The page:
Thursday, March 3, 2011


That is the question that is really being asked when you hear "how can I help you," or "what can I do for you today?" Light and friendly questions lead to light friendly answers: "Nothing at the moment...I'm just looking," or " can you show me/I'm interested in a _______."

"What do you want?" is too direct. It forces the person being asked to think...and answer in a deeper, more meaningful way. It is confrontational. It is forceful. It is demanding. Customers do not want to be confronted, forced, or have anything demanded of them when they walk into a bike shop. They do not want to spend the rest of their day off engaged in a debate about the artistic, political, scientific, and moral implications of leather saddles on monocoque carbon frames. Well, most of them don't, anyway. They want to be accomodated. They come in to fondle and drool over what's new and sexy, or to buy what they already know they need, or to get advice on a specific bike-related issue. In most every instance, things are wrapped up in a few minutes. Occasionally, the customer asks a heavy question that needs an equally heavy answer. I never shy away from those questions, and the ensuing discussions have earned me more than a few real friends.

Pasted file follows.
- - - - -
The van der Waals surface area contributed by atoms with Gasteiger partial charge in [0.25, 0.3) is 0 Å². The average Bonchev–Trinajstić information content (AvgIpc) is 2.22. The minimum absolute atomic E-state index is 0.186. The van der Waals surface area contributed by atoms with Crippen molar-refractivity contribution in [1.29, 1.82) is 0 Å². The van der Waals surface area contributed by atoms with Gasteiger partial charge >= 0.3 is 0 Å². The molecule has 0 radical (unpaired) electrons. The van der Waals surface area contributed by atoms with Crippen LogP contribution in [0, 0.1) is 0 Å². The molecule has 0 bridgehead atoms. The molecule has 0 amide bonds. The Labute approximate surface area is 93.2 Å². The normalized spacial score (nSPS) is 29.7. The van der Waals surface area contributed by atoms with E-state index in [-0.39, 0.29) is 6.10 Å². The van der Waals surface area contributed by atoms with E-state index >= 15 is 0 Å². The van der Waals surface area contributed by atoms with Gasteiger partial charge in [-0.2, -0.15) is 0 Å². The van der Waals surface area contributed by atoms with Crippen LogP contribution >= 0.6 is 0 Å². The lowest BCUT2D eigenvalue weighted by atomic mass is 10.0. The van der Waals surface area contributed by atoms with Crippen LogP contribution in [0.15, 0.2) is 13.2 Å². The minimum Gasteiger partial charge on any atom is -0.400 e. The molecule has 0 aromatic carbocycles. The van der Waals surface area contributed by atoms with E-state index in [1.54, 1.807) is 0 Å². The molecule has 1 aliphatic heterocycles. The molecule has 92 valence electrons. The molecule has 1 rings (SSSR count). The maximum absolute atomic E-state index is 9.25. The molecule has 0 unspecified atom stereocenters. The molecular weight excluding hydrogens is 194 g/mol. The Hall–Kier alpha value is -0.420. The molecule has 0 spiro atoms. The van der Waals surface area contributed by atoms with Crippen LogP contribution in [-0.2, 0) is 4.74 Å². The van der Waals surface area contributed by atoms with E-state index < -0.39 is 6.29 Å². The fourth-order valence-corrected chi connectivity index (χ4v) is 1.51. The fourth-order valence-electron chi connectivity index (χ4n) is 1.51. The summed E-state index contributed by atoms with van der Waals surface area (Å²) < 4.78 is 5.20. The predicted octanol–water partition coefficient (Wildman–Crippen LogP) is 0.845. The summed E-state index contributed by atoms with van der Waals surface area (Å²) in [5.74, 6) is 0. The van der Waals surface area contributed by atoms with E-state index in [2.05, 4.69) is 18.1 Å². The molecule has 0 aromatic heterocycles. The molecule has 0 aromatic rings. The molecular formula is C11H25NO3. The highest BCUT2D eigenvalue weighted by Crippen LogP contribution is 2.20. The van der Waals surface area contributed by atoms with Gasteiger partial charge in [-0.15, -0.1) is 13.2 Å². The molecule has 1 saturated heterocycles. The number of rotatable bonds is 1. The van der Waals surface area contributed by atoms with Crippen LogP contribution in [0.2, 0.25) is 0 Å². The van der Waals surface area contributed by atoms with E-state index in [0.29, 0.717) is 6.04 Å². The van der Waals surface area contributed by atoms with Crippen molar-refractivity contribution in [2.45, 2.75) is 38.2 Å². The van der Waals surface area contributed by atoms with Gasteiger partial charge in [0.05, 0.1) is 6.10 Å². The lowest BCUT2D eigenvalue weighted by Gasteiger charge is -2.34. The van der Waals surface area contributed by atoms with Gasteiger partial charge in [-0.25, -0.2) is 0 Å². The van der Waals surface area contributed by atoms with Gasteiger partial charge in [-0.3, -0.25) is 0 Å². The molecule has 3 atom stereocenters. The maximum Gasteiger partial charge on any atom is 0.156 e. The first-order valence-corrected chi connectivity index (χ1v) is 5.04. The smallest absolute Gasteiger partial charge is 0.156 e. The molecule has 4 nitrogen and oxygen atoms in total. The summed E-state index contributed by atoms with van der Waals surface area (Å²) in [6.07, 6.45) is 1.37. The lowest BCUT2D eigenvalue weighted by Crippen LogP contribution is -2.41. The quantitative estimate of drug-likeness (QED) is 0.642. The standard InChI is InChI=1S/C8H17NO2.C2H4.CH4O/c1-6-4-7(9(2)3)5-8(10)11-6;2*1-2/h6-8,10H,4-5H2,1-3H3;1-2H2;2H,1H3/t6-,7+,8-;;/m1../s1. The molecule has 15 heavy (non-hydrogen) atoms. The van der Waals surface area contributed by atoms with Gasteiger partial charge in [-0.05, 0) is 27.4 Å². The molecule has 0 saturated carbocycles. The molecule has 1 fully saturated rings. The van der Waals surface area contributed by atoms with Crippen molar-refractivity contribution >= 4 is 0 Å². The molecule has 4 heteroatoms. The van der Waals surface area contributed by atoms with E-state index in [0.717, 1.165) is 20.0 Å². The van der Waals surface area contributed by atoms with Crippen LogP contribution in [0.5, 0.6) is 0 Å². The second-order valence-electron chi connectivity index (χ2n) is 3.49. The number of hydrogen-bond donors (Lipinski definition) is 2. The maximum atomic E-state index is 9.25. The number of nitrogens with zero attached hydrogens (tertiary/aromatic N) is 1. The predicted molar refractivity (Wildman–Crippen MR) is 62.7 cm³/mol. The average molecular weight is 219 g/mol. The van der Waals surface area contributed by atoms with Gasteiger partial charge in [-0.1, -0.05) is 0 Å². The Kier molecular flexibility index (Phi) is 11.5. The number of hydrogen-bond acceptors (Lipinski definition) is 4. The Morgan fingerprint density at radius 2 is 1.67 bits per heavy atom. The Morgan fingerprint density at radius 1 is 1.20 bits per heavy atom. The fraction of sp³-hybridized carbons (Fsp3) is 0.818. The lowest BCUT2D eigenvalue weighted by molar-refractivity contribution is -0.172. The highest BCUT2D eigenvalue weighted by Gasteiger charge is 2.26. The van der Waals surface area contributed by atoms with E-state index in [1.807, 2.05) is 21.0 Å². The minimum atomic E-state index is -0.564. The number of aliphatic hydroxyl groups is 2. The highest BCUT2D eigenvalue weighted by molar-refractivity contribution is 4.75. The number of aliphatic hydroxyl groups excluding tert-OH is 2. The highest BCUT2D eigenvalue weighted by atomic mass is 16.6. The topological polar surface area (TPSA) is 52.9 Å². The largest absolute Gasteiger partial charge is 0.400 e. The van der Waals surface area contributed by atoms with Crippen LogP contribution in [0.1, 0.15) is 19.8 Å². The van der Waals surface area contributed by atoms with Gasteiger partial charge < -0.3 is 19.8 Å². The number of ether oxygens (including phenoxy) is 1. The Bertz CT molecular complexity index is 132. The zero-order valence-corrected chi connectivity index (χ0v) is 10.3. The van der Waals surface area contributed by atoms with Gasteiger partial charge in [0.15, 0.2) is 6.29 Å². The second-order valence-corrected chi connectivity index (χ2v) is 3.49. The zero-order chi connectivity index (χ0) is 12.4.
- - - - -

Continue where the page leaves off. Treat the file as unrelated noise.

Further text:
I have walked up to thousands of customers and politely asked "how can I help you today?" I have never used the words "what do you want?" If I were to ask the latter, I imagine the customer would make an angry face and walk out. So I play the accomodating host. It's natural for me, and I enjoy it. 

When I go to a shop, store, boutique, etc., I can't think of a time when I wasn't greeted with "how can I help you?" or something along those lines. Being in customer service myself, I am mindful of how I'm greeted, and even if the attitude is less than friendly, the words usually come out right. I appreciate the effort to be hospitable.

I never consciously considered the title question until last December. I was having an intimate and open conversation with 'J', a woman whose wisdom and integrity I count on. I was sharing with her my plans for 2011, when she sincerely asked of me the query in question. Point blank, no escape. The words I deliberately avoid were suddenly unavoidable. She was being confrontational, forceful, and demanding. I was surprised, both by the question and how uncomfortable it Initially made me. She really wanted an answer, and it occured to me that I really didn't know. Malice is not part of J's personality, and her curiousity was borne of caring. The question, and the answer that was collecting in my mind, spawned a welcome clarity. The initial discomfort evaporated. A calmness, an awareness filled me. The answer was clear.

To be continued...

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